The country is known for its high piracy rates but enforcement against local pirate and gray-area hosting platforms has been sporadic and largely ineffective.
According to an announcement from Ukraine’s Ministry of Internal Affairs, however, fresh action has taken down at least one and possibly many piracy-linked Internet resources.
The Ministry says that officers from the Kiev Department of Cyberpolicies, together with investigators from the Vasylkivsky police department, have executed a warrant in the south-eastern city of Zaporizhzhia. Their target was a 24-year-old man suspected of running the pirate streaming portal OneMov.net and several other pirate sites.
The authorities say that the individual “reproduced and distributed audiovisual works” belonging to Universal City Studios LLLP, which is represented locally by the Ukrainian Anti-Piracy Association.
The government department says that OneMov attracted attention due to its international appeal. Although it was administered from Ukraine, the platform carried movies that were mostly in English, with titles later appearing in Ukrainian and Russian.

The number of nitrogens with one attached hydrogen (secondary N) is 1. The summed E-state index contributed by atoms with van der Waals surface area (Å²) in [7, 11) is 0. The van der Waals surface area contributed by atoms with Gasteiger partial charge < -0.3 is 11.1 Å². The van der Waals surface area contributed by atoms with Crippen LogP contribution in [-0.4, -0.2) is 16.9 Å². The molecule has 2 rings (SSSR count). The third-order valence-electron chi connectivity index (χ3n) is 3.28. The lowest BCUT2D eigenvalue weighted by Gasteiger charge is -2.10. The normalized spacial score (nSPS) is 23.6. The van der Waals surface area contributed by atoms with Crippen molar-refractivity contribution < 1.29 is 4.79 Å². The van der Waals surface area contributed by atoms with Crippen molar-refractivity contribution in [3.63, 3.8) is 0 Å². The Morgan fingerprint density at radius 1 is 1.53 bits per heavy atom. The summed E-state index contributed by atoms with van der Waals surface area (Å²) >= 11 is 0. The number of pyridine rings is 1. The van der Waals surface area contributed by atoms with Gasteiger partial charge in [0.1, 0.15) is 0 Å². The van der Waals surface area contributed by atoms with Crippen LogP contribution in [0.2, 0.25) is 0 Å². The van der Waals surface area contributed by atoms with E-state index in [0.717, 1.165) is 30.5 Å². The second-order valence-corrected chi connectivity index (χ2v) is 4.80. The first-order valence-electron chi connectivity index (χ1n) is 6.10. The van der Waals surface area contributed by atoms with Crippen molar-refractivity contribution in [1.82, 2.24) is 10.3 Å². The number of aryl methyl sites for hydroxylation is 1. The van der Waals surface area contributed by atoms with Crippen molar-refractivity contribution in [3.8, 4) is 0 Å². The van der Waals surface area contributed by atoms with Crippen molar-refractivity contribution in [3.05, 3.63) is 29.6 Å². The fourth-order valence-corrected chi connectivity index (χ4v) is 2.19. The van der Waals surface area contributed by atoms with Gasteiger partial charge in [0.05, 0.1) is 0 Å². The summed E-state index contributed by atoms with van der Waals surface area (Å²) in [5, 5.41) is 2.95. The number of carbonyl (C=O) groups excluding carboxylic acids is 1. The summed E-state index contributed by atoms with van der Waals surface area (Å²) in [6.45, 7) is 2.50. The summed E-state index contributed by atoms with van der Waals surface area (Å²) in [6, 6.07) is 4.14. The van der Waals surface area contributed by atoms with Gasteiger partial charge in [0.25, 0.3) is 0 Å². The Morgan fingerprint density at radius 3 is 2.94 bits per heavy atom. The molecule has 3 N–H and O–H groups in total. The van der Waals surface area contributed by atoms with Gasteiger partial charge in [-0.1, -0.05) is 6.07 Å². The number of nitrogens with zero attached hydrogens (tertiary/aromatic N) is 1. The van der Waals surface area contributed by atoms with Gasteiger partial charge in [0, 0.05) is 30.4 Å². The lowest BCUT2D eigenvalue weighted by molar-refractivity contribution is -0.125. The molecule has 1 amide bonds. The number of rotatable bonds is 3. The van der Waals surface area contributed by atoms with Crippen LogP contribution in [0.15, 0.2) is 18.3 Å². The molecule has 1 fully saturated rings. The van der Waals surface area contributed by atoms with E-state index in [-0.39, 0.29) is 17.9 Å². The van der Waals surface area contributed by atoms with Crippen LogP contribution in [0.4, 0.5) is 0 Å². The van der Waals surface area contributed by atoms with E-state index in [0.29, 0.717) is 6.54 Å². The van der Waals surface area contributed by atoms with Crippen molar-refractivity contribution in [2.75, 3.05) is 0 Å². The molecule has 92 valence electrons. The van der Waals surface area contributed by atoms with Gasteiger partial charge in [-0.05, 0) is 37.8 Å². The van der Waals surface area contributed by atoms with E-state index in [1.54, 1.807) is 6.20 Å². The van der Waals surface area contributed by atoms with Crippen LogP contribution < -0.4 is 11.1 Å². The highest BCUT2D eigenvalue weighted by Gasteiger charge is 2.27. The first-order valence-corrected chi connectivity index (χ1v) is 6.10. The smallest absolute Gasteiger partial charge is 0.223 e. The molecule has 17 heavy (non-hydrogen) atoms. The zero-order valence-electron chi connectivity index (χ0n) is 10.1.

After carrying out what is being described as an “authorized search”, police say they discovered items linking the man to the platform.
“In his apartment, the system unit of a personal computer containing an electronic control panel of the site was removed. In addition, a router was found that was used to administer the specified web resource and bank cards, which included funds from advertising on the specified site,” the Ministry of Internal Affairs said.
The authorities claim that the arrested man could also be the brains behind another 10 pirate sites but at the time of writing, the names of those sites haven’t been released. However, a screenshot of what appears to be the suspect’s computer reveals links not only to OneMov, but also MovDB.net and OneStream.cc, both of which are currently inaccessible.
The arrested man is being investigated for offenses under Part 3, Article 176 of the Criminal Code of Ukraine (Infringement of Copyright and Related Rights) and could receive a prison sentence of up to six years.
Earlier this year the United States Trade Representative (USTR) kept Ukraine on its Priority Watch List (pdf), accusing government agencies of using pirated software and a “failure to implement an effective means to combat the widespread online infringement of copyright in Ukraine.”